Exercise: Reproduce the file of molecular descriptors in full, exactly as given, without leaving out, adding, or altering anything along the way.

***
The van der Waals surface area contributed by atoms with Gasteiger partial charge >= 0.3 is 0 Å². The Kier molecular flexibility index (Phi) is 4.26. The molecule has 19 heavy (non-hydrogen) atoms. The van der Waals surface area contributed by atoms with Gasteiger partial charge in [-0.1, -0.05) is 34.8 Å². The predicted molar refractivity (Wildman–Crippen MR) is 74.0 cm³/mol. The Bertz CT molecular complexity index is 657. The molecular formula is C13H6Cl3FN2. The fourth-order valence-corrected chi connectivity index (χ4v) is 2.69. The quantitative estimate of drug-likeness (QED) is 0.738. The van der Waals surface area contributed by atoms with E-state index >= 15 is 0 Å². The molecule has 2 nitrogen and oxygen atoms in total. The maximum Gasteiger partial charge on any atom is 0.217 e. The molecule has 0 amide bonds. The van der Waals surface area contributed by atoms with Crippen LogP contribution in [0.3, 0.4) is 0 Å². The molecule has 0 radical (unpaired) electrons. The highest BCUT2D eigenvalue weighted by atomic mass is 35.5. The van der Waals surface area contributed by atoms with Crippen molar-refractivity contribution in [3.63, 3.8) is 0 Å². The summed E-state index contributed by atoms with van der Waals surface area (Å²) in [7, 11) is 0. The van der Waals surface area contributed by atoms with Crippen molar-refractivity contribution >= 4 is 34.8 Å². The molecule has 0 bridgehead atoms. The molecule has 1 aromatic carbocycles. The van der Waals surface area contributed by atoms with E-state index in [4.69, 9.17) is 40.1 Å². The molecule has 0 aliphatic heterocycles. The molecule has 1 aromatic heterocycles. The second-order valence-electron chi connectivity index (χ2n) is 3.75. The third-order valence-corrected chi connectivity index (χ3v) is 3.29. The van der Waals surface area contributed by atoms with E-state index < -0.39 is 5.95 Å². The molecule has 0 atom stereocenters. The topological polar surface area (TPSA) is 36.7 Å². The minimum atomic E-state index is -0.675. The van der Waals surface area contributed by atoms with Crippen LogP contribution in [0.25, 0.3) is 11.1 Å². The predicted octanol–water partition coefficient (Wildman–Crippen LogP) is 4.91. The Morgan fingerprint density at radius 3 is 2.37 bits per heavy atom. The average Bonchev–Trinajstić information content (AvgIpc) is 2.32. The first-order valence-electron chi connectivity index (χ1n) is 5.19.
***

The van der Waals surface area contributed by atoms with Gasteiger partial charge >= 0.3 is 0 Å². The Kier molecular flexibility index (Phi) is 4.26. The molecule has 19 heavy (non-hydrogen) atoms. The van der Waals surface area contributed by atoms with Gasteiger partial charge in [-0.1, -0.05) is 34.8 Å². The predicted molar refractivity (Wildman–Crippen MR) is 74.0 cm³/mol. The Bertz CT molecular complexity index is 657. The molecular formula is C13H6Cl3FN2. The fourth-order valence-corrected chi connectivity index (χ4v) is 2.69. The quantitative estimate of drug-likeness (QED) is 0.738. The van der Waals surface area contributed by atoms with E-state index >= 15 is 0 Å². The molecule has 2 nitrogen and oxygen atoms in total. The maximum Gasteiger partial charge on any atom is 0.217 e. The molecule has 0 amide bonds. The van der Waals surface area contributed by atoms with Crippen LogP contribution in [0.3, 0.4) is 0 Å². The molecule has 0 radical (unpaired) electrons. The highest BCUT2D eigenvalue weighted by atomic mass is 35.5. The van der Waals surface area contributed by atoms with Crippen molar-refractivity contribution in [3.63, 3.8) is 0 Å². The summed E-state index contributed by atoms with van der Waals surface area (Å²) in [7, 11) is 0. The van der Waals surface area contributed by atoms with Crippen molar-refractivity contribution >= 4 is 34.8 Å². The molecule has 0 bridgehead atoms. The molecule has 1 aromatic carbocycles. The van der Waals surface area contributed by atoms with E-state index in [4.69, 9.17) is 40.1 Å². The molecule has 0 aliphatic heterocycles. The molecule has 1 aromatic heterocycles. The second-order valence-electron chi connectivity index (χ2n) is 3.75. The third-order valence-corrected chi connectivity index (χ3v) is 3.29. The van der Waals surface area contributed by atoms with E-state index < -0.39 is 5.95 Å². The molecule has 0 atom stereocenters. The topological polar surface area (TPSA) is 36.7 Å². The minimum atomic E-state index is -0.675. The van der Waals surface area contributed by atoms with Crippen LogP contribution in [0.25, 0.3) is 11.1 Å². The predicted octanol–water partition coefficient (Wildman–Crippen LogP) is 4.91. The Morgan fingerprint density at radius 3 is 2.37 bits per heavy atom. The average Bonchev–Trinajstić information content (AvgIpc) is 2.32. The first-order valence-electron chi connectivity index (χ1n) is 5.19.